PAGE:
The sound of snoring brings unrest to many a household across America. Habitual snoring has been estimated to affect 24% of adult women and 40% of adult men. ANY noise heard during breathing while a person is sleeping is indicative of a sleep disordered breathing problem. Snoring is heard when the soft tissues of the upper airway partially collapse against the back of the throat during sleep. These tissues vibrate against each other and result in the sound of snoring. Dry mouth and sore throat are also common for these individuals when they wake up in the morning.
The more narrow the airway space, the louder the snoring becomes. This can be caused by an enlarged tongue, tonsils, or excess weight. Those individuals who struggle with obesity have a greater amount of fatty tissue around the throat, and thus even more compression on the airway.
Of course snoring is usually the complaint of a spouse or bed partner, but it is also the cardinal symptom of sleep apnea. Approximately 50% of people who snore loudly suffer from obstructive sleep apnea (OSA). This condition arises when the ENTIRE airway becomes blocked, causing a pause in breathing, and a decrease in oxygen flow to the lungs. This decreased oxygen level affects the blood as it reaches vital structures like the heart and brain, and thus increases risk of hypertension, stroke, heart attack, and diabetes. Individuals with OSA who snore loudly will often make snorting or gaspng sounds during sleep.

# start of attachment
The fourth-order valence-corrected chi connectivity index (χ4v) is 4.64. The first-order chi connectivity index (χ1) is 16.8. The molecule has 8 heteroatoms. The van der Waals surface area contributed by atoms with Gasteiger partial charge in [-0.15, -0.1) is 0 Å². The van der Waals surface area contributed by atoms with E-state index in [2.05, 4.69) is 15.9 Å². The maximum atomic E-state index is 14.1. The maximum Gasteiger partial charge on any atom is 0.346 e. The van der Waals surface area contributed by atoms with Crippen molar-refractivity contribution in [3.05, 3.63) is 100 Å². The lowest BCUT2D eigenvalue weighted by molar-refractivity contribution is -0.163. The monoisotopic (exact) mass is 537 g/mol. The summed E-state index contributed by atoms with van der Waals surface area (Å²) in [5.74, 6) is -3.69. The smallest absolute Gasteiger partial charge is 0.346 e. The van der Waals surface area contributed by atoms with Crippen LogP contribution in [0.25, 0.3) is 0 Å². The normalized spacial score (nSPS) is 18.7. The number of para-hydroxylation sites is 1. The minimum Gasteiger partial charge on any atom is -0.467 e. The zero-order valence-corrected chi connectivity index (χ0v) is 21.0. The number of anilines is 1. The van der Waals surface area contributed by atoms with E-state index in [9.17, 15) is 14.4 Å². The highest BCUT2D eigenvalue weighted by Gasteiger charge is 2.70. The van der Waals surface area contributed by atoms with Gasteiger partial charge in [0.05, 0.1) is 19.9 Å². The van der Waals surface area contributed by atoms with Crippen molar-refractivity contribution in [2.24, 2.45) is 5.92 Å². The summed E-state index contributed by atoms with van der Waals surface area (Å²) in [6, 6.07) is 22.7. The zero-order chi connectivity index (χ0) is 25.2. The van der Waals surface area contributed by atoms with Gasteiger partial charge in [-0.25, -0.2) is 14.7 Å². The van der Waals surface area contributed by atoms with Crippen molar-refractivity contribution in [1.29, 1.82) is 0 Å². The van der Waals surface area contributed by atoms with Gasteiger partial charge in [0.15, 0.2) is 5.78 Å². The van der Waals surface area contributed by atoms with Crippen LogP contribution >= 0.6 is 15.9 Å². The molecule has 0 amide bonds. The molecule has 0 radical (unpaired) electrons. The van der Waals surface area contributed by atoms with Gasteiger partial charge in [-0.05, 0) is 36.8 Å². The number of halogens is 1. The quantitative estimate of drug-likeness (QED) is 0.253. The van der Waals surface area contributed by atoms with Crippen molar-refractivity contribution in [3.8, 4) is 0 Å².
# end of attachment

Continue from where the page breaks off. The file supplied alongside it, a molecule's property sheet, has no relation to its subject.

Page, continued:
What can you do for snoring? There are several ways to help these individuals and their partners get a better night sleep. Some daily behavior changes can reduce the severity of snoring such as weight loss, and a decrease in evening alcohol consumption, tobacco use, and muscle relaxants. Sleeping on one’s side instead of on the back also has very positive effects. There are sleep positioners on the market to help with this approach. There are surgeries available to decrease the amount of soft tissue surrounding the upper airway. They have varying degrees of success and your doctor can review them with you. The most successful treatment thus far for snoring is oral appliance therapy or “snore guards.” 70% of patients AND their bed partner report significant improvements with use of a snore guard after 3 months.